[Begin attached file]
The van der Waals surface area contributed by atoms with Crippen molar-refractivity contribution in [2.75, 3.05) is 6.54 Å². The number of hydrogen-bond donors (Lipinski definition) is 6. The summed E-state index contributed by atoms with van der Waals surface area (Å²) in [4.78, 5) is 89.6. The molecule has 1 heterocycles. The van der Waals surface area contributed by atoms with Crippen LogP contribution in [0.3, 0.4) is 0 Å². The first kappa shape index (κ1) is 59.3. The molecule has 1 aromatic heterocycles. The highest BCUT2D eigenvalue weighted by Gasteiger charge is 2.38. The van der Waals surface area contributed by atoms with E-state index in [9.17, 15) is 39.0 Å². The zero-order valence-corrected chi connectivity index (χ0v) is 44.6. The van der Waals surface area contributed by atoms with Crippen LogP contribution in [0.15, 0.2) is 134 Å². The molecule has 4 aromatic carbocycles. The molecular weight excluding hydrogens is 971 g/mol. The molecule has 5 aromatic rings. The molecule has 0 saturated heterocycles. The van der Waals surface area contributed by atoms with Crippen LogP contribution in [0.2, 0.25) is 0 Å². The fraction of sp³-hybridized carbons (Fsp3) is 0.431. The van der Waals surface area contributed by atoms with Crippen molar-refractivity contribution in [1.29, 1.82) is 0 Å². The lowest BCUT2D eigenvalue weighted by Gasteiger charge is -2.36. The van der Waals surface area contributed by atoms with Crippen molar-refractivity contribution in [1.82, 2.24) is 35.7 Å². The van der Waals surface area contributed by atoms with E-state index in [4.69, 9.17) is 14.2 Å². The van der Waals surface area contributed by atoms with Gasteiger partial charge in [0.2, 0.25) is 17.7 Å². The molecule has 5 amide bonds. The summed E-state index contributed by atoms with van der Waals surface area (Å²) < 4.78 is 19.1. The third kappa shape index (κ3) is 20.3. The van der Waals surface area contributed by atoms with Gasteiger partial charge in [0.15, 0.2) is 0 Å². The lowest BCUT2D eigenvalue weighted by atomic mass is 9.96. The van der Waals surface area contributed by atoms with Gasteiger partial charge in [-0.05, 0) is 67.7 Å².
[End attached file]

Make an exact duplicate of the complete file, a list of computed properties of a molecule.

The van der Waals surface area contributed by atoms with Crippen molar-refractivity contribution in [2.75, 3.05) is 6.54 Å². The number of hydrogen-bond donors (Lipinski definition) is 6. The summed E-state index contributed by atoms with van der Waals surface area (Å²) in [4.78, 5) is 89.6. The molecule has 1 heterocycles. The van der Waals surface area contributed by atoms with Crippen LogP contribution in [0.3, 0.4) is 0 Å². The first kappa shape index (κ1) is 59.3. The molecule has 1 aromatic heterocycles. The highest BCUT2D eigenvalue weighted by Gasteiger charge is 2.38. The van der Waals surface area contributed by atoms with E-state index in [9.17, 15) is 39.0 Å². The zero-order valence-corrected chi connectivity index (χ0v) is 44.6. The van der Waals surface area contributed by atoms with Crippen LogP contribution in [0.15, 0.2) is 134 Å². The molecule has 4 aromatic carbocycles. The molecular weight excluding hydrogens is 971 g/mol. The molecule has 5 aromatic rings. The molecule has 0 saturated heterocycles. The van der Waals surface area contributed by atoms with Crippen LogP contribution in [0.2, 0.25) is 0 Å². The fraction of sp³-hybridized carbons (Fsp3) is 0.431. The van der Waals surface area contributed by atoms with Crippen molar-refractivity contribution in [1.29, 1.82) is 0 Å². The lowest BCUT2D eigenvalue weighted by Gasteiger charge is -2.36. The van der Waals surface area contributed by atoms with Crippen molar-refractivity contribution in [1.82, 2.24) is 35.7 Å². The van der Waals surface area contributed by atoms with E-state index in [4.69, 9.17) is 14.2 Å². The van der Waals surface area contributed by atoms with Gasteiger partial charge in [0.2, 0.25) is 17.7 Å². The molecule has 5 amide bonds. The summed E-state index contributed by atoms with van der Waals surface area (Å²) < 4.78 is 19.1. The third kappa shape index (κ3) is 20.3. The van der Waals surface area contributed by atoms with Gasteiger partial charge in [0.15, 0.2) is 0 Å². The lowest BCUT2D eigenvalue weighted by atomic mass is 9.96. The van der Waals surface area contributed by atoms with Gasteiger partial charge in [-0.05, 0) is 67.7 Å².